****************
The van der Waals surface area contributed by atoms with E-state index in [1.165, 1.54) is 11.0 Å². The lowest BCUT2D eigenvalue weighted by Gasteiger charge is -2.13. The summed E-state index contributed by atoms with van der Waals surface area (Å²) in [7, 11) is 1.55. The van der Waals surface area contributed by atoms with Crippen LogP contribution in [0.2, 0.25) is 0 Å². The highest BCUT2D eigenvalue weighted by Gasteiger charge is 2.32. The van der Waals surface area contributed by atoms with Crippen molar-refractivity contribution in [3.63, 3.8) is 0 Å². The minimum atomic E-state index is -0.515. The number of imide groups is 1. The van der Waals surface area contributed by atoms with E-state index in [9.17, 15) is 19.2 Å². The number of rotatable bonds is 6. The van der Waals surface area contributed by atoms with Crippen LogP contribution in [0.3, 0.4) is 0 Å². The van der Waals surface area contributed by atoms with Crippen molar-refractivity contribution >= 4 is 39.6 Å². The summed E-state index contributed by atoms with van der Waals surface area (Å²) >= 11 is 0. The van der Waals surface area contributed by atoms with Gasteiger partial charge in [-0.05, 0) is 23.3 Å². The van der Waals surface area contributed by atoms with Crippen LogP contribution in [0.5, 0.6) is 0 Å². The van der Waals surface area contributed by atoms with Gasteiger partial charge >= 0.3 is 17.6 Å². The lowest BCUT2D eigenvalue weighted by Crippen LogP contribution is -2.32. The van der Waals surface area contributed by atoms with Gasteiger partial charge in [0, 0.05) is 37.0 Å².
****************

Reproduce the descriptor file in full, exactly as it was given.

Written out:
The van der Waals surface area contributed by atoms with E-state index in [1.165, 1.54) is 11.0 Å². The lowest BCUT2D eigenvalue weighted by Gasteiger charge is -2.13. The summed E-state index contributed by atoms with van der Waals surface area (Å²) in [7, 11) is 1.55. The van der Waals surface area contributed by atoms with Crippen LogP contribution in [0.2, 0.25) is 0 Å². The highest BCUT2D eigenvalue weighted by Gasteiger charge is 2.32. The van der Waals surface area contributed by atoms with Crippen molar-refractivity contribution in [3.63, 3.8) is 0 Å². The minimum atomic E-state index is -0.515. The number of imide groups is 1. The van der Waals surface area contributed by atoms with E-state index in [9.17, 15) is 19.2 Å². The number of rotatable bonds is 6. The van der Waals surface area contributed by atoms with Crippen LogP contribution in [0.3, 0.4) is 0 Å². The van der Waals surface area contributed by atoms with Crippen molar-refractivity contribution >= 4 is 39.6 Å². The summed E-state index contributed by atoms with van der Waals surface area (Å²) >= 11 is 0. The van der Waals surface area contributed by atoms with Gasteiger partial charge in [-0.05, 0) is 23.3 Å². The van der Waals surface area contributed by atoms with Crippen LogP contribution in [0.5, 0.6) is 0 Å². The van der Waals surface area contributed by atoms with Gasteiger partial charge >= 0.3 is 17.6 Å². The lowest BCUT2D eigenvalue weighted by Crippen LogP contribution is -2.32. The van der Waals surface area contributed by atoms with Gasteiger partial charge in [0, 0.05) is 37.0 Å².